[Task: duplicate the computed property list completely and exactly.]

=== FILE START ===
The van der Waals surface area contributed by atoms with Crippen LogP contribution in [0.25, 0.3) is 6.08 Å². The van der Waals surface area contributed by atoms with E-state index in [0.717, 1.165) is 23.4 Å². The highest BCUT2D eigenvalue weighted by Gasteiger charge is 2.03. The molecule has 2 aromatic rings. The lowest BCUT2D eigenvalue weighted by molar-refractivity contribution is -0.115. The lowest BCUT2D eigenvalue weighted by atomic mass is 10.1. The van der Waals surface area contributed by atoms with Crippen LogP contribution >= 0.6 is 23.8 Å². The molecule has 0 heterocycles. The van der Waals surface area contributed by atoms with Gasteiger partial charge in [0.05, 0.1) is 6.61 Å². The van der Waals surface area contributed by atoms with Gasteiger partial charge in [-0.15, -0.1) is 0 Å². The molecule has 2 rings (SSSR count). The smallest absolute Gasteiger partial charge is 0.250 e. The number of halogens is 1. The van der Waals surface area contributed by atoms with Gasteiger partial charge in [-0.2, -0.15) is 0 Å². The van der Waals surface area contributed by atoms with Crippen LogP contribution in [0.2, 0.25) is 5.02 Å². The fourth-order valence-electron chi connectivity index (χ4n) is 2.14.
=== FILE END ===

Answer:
The van der Waals surface area contributed by atoms with Crippen LogP contribution in [0.25, 0.3) is 6.08 Å². The van der Waals surface area contributed by atoms with E-state index in [0.717, 1.165) is 23.4 Å². The highest BCUT2D eigenvalue weighted by Gasteiger charge is 2.03. The molecule has 2 aromatic rings. The lowest BCUT2D eigenvalue weighted by molar-refractivity contribution is -0.115. The lowest BCUT2D eigenvalue weighted by atomic mass is 10.1. The van der Waals surface area contributed by atoms with Crippen LogP contribution >= 0.6 is 23.8 Å². The molecule has 0 heterocycles. The van der Waals surface area contributed by atoms with Gasteiger partial charge in [0.05, 0.1) is 6.61 Å². The van der Waals surface area contributed by atoms with Gasteiger partial charge in [-0.15, -0.1) is 0 Å². The molecule has 2 rings (SSSR count). The smallest absolute Gasteiger partial charge is 0.250 e. The number of halogens is 1. The van der Waals surface area contributed by atoms with Gasteiger partial charge in [-0.2, -0.15) is 0 Å². The van der Waals surface area contributed by atoms with Crippen LogP contribution in [0.2, 0.25) is 5.02 Å². The fourth-order valence-electron chi connectivity index (χ4n) is 2.14.